While Juve’s midfield three were fairly static and made predictable movements, Inter’s were more dynamic and Joao Mario and Banega even interchanged positions and were often seen popping up on either flank. Even Medel would sometimes move up to press and Banega dropped into his vacated area, thus maintaining the balance in the middle. But Inter made poor decisions on the ball in the final third which explains the general lack of good chances created. Their full-backs were also not involved in deeper areas, something that could’ve been explored given Icardi’s aerial prowess.
Similar patterns in the second half
Juve were keener to pin Inter back in the second half with Lichtsteiner initiating the front press. But with the likes of Mandzukic and Dybala—who as forwards aren’t that good at collective pressing—not supporting the early press, Juve gradually dropped into their block midfield shape. This again allowed Inter to progress the ball comfortably from the back.
Similar to the opening half, Inter barely stretched Juve’s back line, but they put more crosses into the box in the second half to create chances after a fairly limp first half where Juve created the better chances despite the Nerazzurri having a territorial dominance.
Inter’s 4-2-4/4-5-1 pressing and block structures were on, and Juve weren’t allowed to build into the second phase, let alone connect the second phase to the third phase. Asamoah and Pjanic’s quality on ball carries were limited, and once they progressed into advanced areas, Inter made sure they had limited passing options.
That meant Juve needed the likes of Bonucci and Barzagli to create from the back. But Inter’s compact central structure forced the centre-backs to ping long balls which were gambles that didn’t pay off. Also Juve’s lack of passing options on the ball meant they failed to create meaningfully.
The Juve goal came about from a piece of 1-v-1 brilliance from Alex Sandro on the left flank and his ball across the goal was met by Lichtsteiner who ghosted into the box from behind Santon. That was the first time in the game both Juve’s wing-backs were inside Inter’s 18-yard box.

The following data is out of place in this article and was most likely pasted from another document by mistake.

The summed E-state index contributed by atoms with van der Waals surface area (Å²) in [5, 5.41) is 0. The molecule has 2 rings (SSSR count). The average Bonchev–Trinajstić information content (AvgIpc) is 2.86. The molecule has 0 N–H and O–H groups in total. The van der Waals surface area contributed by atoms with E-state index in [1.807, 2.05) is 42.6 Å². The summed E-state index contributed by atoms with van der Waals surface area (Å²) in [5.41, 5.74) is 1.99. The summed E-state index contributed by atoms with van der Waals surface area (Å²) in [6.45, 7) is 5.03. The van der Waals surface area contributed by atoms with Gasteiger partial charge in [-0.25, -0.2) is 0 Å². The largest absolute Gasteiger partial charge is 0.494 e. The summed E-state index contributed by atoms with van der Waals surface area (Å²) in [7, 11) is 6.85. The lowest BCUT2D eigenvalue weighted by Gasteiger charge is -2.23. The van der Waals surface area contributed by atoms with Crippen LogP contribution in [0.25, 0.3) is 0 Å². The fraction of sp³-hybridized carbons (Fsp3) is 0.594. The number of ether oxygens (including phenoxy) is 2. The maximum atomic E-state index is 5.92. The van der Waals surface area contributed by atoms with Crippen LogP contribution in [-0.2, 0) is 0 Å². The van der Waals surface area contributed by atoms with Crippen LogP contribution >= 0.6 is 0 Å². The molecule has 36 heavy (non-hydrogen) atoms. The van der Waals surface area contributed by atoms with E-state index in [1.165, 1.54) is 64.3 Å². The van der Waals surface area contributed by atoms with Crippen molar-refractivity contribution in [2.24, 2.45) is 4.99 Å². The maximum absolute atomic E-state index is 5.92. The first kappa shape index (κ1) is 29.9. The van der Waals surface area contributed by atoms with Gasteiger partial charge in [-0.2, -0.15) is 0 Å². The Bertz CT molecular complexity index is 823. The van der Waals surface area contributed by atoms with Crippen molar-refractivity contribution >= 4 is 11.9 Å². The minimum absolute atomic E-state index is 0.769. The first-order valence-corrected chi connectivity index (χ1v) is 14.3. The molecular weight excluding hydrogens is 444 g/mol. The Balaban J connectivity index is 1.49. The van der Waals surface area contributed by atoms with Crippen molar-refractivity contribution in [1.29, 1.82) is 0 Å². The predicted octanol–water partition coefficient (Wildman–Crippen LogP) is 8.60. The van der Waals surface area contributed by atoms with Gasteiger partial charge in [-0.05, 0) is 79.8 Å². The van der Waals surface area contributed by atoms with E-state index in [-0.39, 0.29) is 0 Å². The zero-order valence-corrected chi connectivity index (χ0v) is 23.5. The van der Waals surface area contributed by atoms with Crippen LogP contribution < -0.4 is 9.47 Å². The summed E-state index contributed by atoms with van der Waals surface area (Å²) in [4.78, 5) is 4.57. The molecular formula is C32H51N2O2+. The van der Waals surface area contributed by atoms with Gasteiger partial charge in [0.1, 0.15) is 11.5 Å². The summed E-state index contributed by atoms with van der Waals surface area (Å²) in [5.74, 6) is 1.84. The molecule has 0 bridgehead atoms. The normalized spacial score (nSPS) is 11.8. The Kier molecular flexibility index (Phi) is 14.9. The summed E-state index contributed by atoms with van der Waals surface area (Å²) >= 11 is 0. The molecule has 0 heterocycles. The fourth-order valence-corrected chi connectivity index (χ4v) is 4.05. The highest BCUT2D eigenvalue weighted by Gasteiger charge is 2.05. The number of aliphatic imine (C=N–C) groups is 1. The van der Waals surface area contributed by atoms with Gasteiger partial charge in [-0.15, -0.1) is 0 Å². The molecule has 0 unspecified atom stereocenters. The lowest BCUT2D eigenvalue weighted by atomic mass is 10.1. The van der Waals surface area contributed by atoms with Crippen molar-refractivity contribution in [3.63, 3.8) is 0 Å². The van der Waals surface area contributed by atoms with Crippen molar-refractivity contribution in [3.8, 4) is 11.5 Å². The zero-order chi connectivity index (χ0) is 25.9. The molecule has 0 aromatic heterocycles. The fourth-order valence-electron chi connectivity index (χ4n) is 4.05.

Heading into the game, Icardi had scored all of Inter’s 2016/17 goals and he also boasted a mean streak against Juve. And he didn’t disappoint the Inter fans who have had to endure quite a lot in the last few days. Icardi’s headed equaliser brought Inter back into the game and it was his tenacity and sublime technique that helped create Ivan Perisic’s winner.
Icardi led Inter’s collective front press, made himself a channel outlet in counter attacking situations, interchanged with Eder and switched flanks and fought every 50-50 ball in the air. In a game lacking in creativity, Icardi was the standout performer for Inter with a game-highest eight involvements in goalscoring chances. It was he who inspired the comeback and fully deserved to be the man of the match.
Juve were pedestrian for long stretches of the game failing to match Inter’s energy and intensity. They weren’t helped by Pjanic’s deep role and Asamoah’s lack of conviction on the ball. Perhaps Marchisio’s return could see Pjanic play in his more favoured role higher up the pitch. Juve’s switch to a 4-3-3 late in the game failed to open Inter up despite Higuain and Marko Pjaca’s introduction which shows how solid the home side were defensively.
Inter didn’t create much but their win was probably deserved considering the work they put in on the night. Banega was all over the midfield playing a variety of roles ranging from a number 6 to a number 10. The win buys more time for De Boer after his poor start at Inter, and similar performances with more creativity up front would make Inter a good bet to challenge for the Champions League places.
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Abhijit Bharali is a freelance football writer who specializes in analytical writing. A first generation Liverpool fan, and an engineering undergrad. You can find some of his other work here: https://thenutcrackfootball.wordpress.com/